‘You'll be no problem,’ declared Cynthia, unwrapping a white teething ring and swinging it on its ribbon. ‘We've got you sussed, all right.’
Ralph swivelled his head and contemplated Rachel. His lively blue eyes penetrated hers so deeply that her head swam. ‘What about you, little one? Will you be happy working with me?’
‘I suppose so.’
Ralph nodded, then disposed of his nub and retreated to his office, babbling something about a collection as he went.
Cynthia had by this time reached the last of her packages. ‘This is for you,’ she said, and chucked it on Rachel's desk. It landed on top of the typewriter.
Rachel picked it up and looked inside, expecting to see a bag of toffees or tubes of mints. She was not prepared for what she saw. Slowly, she extracted a pale lilac silk scarf, painted with wild flowers and garden birds. ‘For me?’
‘Do you like it?’
‘It's lovely. But it's not my birthday.’
‘I thought you could use a little cheering up,’ said Cynthia, a mite gruffly.
Rachel rushed over and flung her arms around her friend. ‘It's fantastic. What a lovely surprise.’ Spontaneously, she planted a kiss on Cynthia's cheek. ‘Thank you,’ she whispered.
‘Away, woman. You're making me feel humble.’
DURING the afternoon tea break, after listening to Rachel going on about Ralph and how he insisted on giving her his phone number, Cynthia expressed her approval. She agreed with his sentiment that one never knew when assistance might be needed and added that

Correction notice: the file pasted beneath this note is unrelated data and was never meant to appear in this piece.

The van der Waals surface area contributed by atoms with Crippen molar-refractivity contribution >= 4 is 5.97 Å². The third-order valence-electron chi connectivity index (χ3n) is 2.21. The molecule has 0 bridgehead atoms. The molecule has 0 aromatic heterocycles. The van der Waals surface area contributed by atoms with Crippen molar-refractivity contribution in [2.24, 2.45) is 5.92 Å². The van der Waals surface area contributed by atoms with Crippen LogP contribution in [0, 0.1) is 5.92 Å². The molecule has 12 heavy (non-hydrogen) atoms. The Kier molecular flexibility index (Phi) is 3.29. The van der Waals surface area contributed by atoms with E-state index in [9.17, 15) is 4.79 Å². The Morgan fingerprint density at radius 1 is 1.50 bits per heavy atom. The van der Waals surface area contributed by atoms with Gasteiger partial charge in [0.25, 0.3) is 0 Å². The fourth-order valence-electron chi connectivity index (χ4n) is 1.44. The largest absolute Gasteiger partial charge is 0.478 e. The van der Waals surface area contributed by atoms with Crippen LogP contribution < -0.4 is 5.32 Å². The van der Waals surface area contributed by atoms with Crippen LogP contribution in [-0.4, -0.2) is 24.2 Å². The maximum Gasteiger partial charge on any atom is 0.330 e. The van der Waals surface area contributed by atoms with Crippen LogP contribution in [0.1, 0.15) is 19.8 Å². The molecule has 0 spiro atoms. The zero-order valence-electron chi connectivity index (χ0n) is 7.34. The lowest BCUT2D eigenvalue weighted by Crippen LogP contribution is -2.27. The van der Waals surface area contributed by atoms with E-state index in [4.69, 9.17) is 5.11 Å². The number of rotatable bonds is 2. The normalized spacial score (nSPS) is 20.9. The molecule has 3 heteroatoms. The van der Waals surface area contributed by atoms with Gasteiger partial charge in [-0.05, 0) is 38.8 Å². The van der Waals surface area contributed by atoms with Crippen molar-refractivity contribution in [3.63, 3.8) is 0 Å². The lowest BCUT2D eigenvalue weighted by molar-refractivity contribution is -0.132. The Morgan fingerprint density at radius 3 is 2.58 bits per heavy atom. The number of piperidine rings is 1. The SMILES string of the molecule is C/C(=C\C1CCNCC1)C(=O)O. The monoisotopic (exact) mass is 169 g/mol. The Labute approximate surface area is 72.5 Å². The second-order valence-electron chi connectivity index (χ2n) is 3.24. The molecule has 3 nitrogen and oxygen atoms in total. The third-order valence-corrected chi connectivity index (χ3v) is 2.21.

‘Aw, come on, Cynth, he's been a lot better lately.’
‘Only because your Mum's keeping him in order. He's still away nights. If my Curtis behaved like that I'd make him lick the muck off the yard before I let him in. You’re too soft, that's your trouble.’ Cynthia leaned back in her chair and rested her clasped hands on top of her belly. ‘Let's change the subject. I get really cross when I think about your
Rachel dunked a biscuit in her tea. It was all very well for Cynthia to preach, everything was going well in her life. Without
‘Are you listening?’
Cynthia's far away voice infiltrated Rachel's private deliberations.
‘Where were you, for goodness sake?’
‘I was miles away,’ Rachel said, brushing her fringe from her face.
‘Sorry. What were you saying?’
‘Nothing much, merely pointing out that I think Ralph is very considerate and how I reckon he fancies you.’
‘You're barmy,’ Rachel said.
But Cynthia was quite serious; it showed in her voice when she answered: ‘Am I? I really don't think so.’